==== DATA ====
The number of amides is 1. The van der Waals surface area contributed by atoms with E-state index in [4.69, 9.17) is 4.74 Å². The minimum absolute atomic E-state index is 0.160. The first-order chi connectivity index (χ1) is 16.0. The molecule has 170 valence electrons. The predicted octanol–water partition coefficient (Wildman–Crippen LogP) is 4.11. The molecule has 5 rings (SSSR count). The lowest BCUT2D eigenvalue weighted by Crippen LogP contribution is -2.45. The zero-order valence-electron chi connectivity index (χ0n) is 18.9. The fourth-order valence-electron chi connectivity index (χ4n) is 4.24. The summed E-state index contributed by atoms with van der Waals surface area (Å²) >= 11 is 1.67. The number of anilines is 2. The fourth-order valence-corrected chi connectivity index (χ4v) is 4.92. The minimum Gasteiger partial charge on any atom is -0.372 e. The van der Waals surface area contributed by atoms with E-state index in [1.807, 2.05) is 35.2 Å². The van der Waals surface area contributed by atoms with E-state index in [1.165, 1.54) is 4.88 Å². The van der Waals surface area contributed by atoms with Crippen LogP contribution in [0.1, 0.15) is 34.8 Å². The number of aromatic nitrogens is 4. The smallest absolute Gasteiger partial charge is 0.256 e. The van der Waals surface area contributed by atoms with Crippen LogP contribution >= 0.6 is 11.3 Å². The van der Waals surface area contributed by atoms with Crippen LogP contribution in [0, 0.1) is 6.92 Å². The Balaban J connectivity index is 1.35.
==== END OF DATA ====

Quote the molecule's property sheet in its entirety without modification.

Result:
The number of amides is 1. The van der Waals surface area contributed by atoms with E-state index in [4.69, 9.17) is 4.74 Å². The minimum absolute atomic E-state index is 0.160. The first-order chi connectivity index (χ1) is 16.0. The molecule has 170 valence electrons. The predicted octanol–water partition coefficient (Wildman–Crippen LogP) is 4.11. The molecule has 5 rings (SSSR count). The lowest BCUT2D eigenvalue weighted by Crippen LogP contribution is -2.45. The zero-order valence-electron chi connectivity index (χ0n) is 18.9. The fourth-order valence-electron chi connectivity index (χ4n) is 4.24. The summed E-state index contributed by atoms with van der Waals surface area (Å²) >= 11 is 1.67. The number of anilines is 2. The fourth-order valence-corrected chi connectivity index (χ4v) is 4.92. The minimum Gasteiger partial charge on any atom is -0.372 e. The van der Waals surface area contributed by atoms with E-state index in [1.807, 2.05) is 35.2 Å². The van der Waals surface area contributed by atoms with E-state index in [1.165, 1.54) is 4.88 Å². The van der Waals surface area contributed by atoms with Crippen LogP contribution in [0.1, 0.15) is 34.8 Å². The number of aromatic nitrogens is 4. The smallest absolute Gasteiger partial charge is 0.256 e. The van der Waals surface area contributed by atoms with Crippen LogP contribution >= 0.6 is 11.3 Å². The van der Waals surface area contributed by atoms with Crippen LogP contribution in [0, 0.1) is 6.92 Å². The Balaban J connectivity index is 1.35.